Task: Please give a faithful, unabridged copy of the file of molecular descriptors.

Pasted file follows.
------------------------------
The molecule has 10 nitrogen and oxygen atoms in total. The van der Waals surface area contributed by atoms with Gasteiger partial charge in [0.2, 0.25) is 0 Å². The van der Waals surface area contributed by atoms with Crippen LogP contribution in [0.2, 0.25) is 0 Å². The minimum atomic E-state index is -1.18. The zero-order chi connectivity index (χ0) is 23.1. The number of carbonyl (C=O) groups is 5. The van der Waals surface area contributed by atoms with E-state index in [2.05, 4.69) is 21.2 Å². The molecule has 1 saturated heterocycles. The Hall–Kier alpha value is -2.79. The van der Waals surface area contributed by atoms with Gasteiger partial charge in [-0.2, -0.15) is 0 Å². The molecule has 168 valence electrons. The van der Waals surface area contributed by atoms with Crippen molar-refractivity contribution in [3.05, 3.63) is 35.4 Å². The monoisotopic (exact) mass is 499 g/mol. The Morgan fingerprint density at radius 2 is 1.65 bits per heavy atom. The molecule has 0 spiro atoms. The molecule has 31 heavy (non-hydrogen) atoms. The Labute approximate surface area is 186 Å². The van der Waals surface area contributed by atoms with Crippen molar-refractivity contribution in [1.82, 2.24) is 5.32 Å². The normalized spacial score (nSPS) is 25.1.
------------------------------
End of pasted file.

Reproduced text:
The molecule has 10 nitrogen and oxygen atoms in total. The van der Waals surface area contributed by atoms with Gasteiger partial charge in [0.2, 0.25) is 0 Å². The van der Waals surface area contributed by atoms with Crippen LogP contribution in [0.2, 0.25) is 0 Å². The minimum atomic E-state index is -1.18. The zero-order chi connectivity index (χ0) is 23.1. The number of carbonyl (C=O) groups is 5. The van der Waals surface area contributed by atoms with E-state index in [2.05, 4.69) is 21.2 Å². The molecule has 1 saturated heterocycles. The Hall–Kier alpha value is -2.79. The van der Waals surface area contributed by atoms with Gasteiger partial charge in [-0.2, -0.15) is 0 Å². The molecule has 168 valence electrons. The van der Waals surface area contributed by atoms with Crippen molar-refractivity contribution in [3.05, 3.63) is 35.4 Å². The monoisotopic (exact) mass is 499 g/mol. The Morgan fingerprint density at radius 2 is 1.65 bits per heavy atom. The molecule has 0 spiro atoms. The molecule has 31 heavy (non-hydrogen) atoms. The Labute approximate surface area is 186 Å². The van der Waals surface area contributed by atoms with Crippen molar-refractivity contribution in [1.82, 2.24) is 5.32 Å². The normalized spacial score (nSPS) is 25.1.